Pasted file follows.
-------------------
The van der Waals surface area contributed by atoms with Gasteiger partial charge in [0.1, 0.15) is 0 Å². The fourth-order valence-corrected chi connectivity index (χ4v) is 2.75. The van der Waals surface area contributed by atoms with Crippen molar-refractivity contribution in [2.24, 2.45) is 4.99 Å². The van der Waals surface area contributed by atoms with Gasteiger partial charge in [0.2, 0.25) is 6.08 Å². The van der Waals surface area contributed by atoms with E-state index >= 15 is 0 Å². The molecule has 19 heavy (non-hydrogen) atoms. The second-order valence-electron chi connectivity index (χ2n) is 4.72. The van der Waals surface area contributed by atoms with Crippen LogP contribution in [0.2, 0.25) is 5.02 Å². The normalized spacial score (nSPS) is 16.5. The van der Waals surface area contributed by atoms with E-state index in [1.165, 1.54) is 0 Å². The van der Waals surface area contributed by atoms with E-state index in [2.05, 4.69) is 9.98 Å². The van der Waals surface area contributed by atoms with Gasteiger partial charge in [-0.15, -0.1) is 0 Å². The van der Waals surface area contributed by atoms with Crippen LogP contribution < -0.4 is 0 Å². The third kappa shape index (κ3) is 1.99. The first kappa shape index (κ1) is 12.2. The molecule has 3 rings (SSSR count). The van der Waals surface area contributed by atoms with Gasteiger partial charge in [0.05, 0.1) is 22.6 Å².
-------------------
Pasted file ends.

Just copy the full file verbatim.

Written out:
The van der Waals surface area contributed by atoms with Gasteiger partial charge in [0.1, 0.15) is 0 Å². The fourth-order valence-corrected chi connectivity index (χ4v) is 2.75. The van der Waals surface area contributed by atoms with Crippen molar-refractivity contribution in [2.24, 2.45) is 4.99 Å². The van der Waals surface area contributed by atoms with Gasteiger partial charge in [0.2, 0.25) is 6.08 Å². The van der Waals surface area contributed by atoms with E-state index >= 15 is 0 Å². The molecule has 19 heavy (non-hydrogen) atoms. The second-order valence-electron chi connectivity index (χ2n) is 4.72. The van der Waals surface area contributed by atoms with Crippen LogP contribution in [0.2, 0.25) is 5.02 Å². The normalized spacial score (nSPS) is 16.5. The van der Waals surface area contributed by atoms with E-state index in [1.165, 1.54) is 0 Å². The van der Waals surface area contributed by atoms with E-state index in [2.05, 4.69) is 9.98 Å². The van der Waals surface area contributed by atoms with Gasteiger partial charge in [-0.15, -0.1) is 0 Å². The van der Waals surface area contributed by atoms with Crippen LogP contribution < -0.4 is 0 Å². The third kappa shape index (κ3) is 1.99. The first kappa shape index (κ1) is 12.2. The molecule has 3 rings (SSSR count). The van der Waals surface area contributed by atoms with Gasteiger partial charge in [0.05, 0.1) is 22.6 Å².